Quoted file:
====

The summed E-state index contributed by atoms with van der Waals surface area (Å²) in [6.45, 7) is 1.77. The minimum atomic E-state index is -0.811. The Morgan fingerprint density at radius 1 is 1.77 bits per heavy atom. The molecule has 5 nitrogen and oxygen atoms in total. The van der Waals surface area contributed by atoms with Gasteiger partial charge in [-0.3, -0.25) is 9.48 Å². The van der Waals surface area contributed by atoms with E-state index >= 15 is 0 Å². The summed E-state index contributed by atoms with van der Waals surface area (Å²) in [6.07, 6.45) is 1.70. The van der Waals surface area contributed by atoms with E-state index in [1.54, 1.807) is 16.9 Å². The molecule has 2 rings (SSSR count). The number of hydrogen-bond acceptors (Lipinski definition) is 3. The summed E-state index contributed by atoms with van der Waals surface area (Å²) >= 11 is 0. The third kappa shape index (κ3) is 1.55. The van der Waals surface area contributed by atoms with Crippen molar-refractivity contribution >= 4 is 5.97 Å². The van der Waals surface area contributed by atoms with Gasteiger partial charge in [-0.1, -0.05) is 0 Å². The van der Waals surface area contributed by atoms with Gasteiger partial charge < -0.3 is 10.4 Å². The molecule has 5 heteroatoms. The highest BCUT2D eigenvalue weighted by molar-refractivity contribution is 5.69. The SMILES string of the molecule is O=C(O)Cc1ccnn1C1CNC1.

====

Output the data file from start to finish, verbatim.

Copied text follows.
The summed E-state index contributed by atoms with van der Waals surface area (Å²) in [6.45, 7) is 1.77. The minimum atomic E-state index is -0.811. The Morgan fingerprint density at radius 1 is 1.77 bits per heavy atom. The molecule has 5 nitrogen and oxygen atoms in total. The van der Waals surface area contributed by atoms with Gasteiger partial charge in [-0.3, -0.25) is 9.48 Å². The van der Waals surface area contributed by atoms with E-state index >= 15 is 0 Å². The summed E-state index contributed by atoms with van der Waals surface area (Å²) in [6.07, 6.45) is 1.70. The van der Waals surface area contributed by atoms with E-state index in [1.54, 1.807) is 16.9 Å². The molecule has 2 rings (SSSR count). The number of hydrogen-bond acceptors (Lipinski definition) is 3. The summed E-state index contributed by atoms with van der Waals surface area (Å²) >= 11 is 0. The third kappa shape index (κ3) is 1.55. The van der Waals surface area contributed by atoms with Crippen molar-refractivity contribution >= 4 is 5.97 Å². The van der Waals surface area contributed by atoms with Gasteiger partial charge in [-0.1, -0.05) is 0 Å². The van der Waals surface area contributed by atoms with Gasteiger partial charge < -0.3 is 10.4 Å². The molecule has 5 heteroatoms. The highest BCUT2D eigenvalue weighted by molar-refractivity contribution is 5.69. The SMILES string of the molecule is O=C(O)Cc1ccnn1C1CNC1.